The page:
The Master Fund generated positive contributions across nearly all strategies in the third quarter lifted by a broad rebound in risk assets and a strong earnings season for equities. Our active repositioning and capital deployment through the depths of the crisis in the spring were instrumental in realizing global equity upside with only a fraction of the global equity beta in the quarter.

All of our strategies now have generated positive performance year-to-date. Fundamental equities was a significant positive contributor to performance in the third quarter as we saw promising economic data, an incredibly strong earnings season, and the introduction of a dovish Fed framework.

Our portfolio positioning established during the COVID equity market draw down was rewarded in the third quarter driven by secular growth companies and in particular, a handful of our core positions in the software and internet sectors, which posted solid earnings during the quarter.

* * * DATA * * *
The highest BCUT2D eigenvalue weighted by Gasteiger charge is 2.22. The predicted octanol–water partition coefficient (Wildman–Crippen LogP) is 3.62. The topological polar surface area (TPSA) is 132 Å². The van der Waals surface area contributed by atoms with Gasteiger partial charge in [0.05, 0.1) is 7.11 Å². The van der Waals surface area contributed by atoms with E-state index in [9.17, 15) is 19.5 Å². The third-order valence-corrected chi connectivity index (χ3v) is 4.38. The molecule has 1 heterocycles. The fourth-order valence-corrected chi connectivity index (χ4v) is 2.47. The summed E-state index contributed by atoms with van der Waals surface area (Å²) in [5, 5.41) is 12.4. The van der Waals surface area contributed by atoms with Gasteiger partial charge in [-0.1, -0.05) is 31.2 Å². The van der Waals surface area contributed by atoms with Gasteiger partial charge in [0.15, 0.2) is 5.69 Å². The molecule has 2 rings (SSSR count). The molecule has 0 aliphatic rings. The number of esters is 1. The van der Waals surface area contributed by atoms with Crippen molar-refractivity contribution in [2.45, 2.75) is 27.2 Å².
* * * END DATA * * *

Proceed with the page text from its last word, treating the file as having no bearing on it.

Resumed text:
Corporate credit generated a positive return in the quarter as further market retracement aided performance. Noteworthy contributors came from spread-based investments that we added during the months following the market draw down, along with our larger process-driven distressed positions which have continued their recovery.

In structured credit, we saw markets tightening across collateral types and continue healing after being severely oversold in March. Our meaningful deployment of capital in this strategy in March continues to drive performance as structured credits is the largest contributor to year-to-date returns.